For the third time in six seasons, LeBron James is an unrestricted free agent.
The difference this time is he has no plans to move again.
The Cleveland star will not exercise a $21.6 million option on his contract for next season, a person with knowledge of the decision told The Associated Press on Sunday. The person spoke on the condition of anonymity because neither the Cavaliers nor James were publicly discussing the process.
The news was first reported by multiple national outlets.
LeBron James will opt out of his contract to become a free agent, a source told Yahoo Sports. He's expected to re-up with Cleveland.— Marc J. Spears (@SpearsNBAYahoo) June 28, 2015
LeBron James has notified the Cavs he will opt out of his contract and become a free agent, sources told ESPN— Brian Windhorst (@WindhorstESPN) June 28, 2015
Sources with knowledge were asked if LeBron would take any meetings with other teams: "expect him to sign back"— Joe Vardon (@joevardon) June 28, 2015
James' decision has been widely expected for months. The approach allows him to sign a new maximum contract - likely another two-year deal with a player option for 2017-18 -that will pay him more than he would have made under his previous contract. His max number for next season, which is tied to how high the salary cap rises, is expected to be more than $22 million.
The last time James became a free agent from Cleveland in 2010, he famously left his home state team to play for the Miami Heat. James won two championships and played in four NBA Finals in his four years in Miami before making the celebrated decision to return home last summer.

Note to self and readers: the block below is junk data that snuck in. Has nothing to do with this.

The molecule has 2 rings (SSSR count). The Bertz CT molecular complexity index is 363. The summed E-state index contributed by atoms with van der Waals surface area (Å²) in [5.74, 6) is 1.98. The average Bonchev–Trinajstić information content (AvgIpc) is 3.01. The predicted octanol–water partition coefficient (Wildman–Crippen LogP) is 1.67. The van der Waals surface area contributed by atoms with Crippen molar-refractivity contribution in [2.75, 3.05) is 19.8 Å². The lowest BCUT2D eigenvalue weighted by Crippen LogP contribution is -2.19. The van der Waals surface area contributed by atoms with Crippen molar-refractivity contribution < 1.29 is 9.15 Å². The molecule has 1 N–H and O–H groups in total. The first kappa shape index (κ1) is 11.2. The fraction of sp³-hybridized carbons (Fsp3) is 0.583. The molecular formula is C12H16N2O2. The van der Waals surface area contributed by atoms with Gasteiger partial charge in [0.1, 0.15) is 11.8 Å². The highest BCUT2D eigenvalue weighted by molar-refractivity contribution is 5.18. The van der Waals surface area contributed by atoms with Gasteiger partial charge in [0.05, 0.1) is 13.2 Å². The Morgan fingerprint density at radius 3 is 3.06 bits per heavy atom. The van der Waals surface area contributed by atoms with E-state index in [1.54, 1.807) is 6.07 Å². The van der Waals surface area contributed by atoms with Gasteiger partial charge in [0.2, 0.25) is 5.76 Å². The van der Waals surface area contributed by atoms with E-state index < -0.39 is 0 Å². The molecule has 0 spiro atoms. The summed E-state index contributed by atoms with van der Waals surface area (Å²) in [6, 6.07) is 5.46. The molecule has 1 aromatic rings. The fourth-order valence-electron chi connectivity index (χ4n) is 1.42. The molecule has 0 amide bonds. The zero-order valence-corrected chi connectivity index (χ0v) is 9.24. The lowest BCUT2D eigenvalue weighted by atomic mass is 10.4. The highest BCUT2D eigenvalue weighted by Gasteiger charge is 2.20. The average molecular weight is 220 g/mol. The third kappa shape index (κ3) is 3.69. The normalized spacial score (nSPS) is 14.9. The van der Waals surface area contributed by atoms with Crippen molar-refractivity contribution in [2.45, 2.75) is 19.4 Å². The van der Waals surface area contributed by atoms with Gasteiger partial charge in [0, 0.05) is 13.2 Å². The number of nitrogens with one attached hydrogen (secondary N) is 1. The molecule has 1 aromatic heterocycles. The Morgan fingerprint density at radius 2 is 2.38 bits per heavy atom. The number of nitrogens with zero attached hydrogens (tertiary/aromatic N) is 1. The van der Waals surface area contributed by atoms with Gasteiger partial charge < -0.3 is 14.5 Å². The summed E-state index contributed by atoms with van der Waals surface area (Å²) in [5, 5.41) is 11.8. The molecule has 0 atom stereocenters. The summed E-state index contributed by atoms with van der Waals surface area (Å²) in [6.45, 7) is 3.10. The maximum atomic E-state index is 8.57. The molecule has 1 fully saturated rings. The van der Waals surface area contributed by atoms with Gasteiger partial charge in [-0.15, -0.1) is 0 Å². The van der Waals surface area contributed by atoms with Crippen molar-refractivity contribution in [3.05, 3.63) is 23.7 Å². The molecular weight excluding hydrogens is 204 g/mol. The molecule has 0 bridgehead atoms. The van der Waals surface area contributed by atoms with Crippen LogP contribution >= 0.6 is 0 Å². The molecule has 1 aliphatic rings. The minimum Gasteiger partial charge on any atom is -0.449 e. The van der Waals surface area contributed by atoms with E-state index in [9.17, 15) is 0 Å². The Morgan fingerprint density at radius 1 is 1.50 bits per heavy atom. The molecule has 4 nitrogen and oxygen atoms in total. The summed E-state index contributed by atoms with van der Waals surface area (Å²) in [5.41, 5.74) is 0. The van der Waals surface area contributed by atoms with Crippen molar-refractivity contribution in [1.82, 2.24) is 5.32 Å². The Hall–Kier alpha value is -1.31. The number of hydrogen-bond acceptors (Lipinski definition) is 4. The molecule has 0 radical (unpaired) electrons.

This time around, James plans to stay put while Cavaliers owner Dan Gilbert and GM David Griffin set about improving the roster in hopes of surrounding James with the talent he will need to end Cleveland's 51-year championship drought.
The Cavaliers have plenty of decisions to make and negotiations to conduct for free agents Kevin Love, Tristan Thompson and Iman Shumpert. But the process with James will be fairly straight forward. He's made it clear through actions and words to Cavaliers management that he isn't going anywhere.
"We've heard from him every day pretty much relative to our roster," Griffin said last week. "It's been great. He's been very much engaged with us on a lot of different levels, so it's been positive."
James led the short-handed Cavaliers back to the finals in June and put on a breath-taking performance to make the Golden State sweat it out for six games before Steph Curry and Co. captured the Warriors' first title since 1975. With Love and Kyrie Irving out with injuries, James averaged 35.8 points, 13.3 rebounds, 8.8 assists and almost 46 minutes in the series.
If James signs another two-year contract with a player option on the second year, it would allow him to reap the financial windfall that is expected when the NBA's new television contract kicks in next summer and sends the salary cap sky-rocketing.
Teams can start negotiating with players on July 1 and sign them to contracts beginning July 8.
James' deal will likely be tabled while the Cavaliers address Thompson, Love and Shumpert, who is a restricted free agent.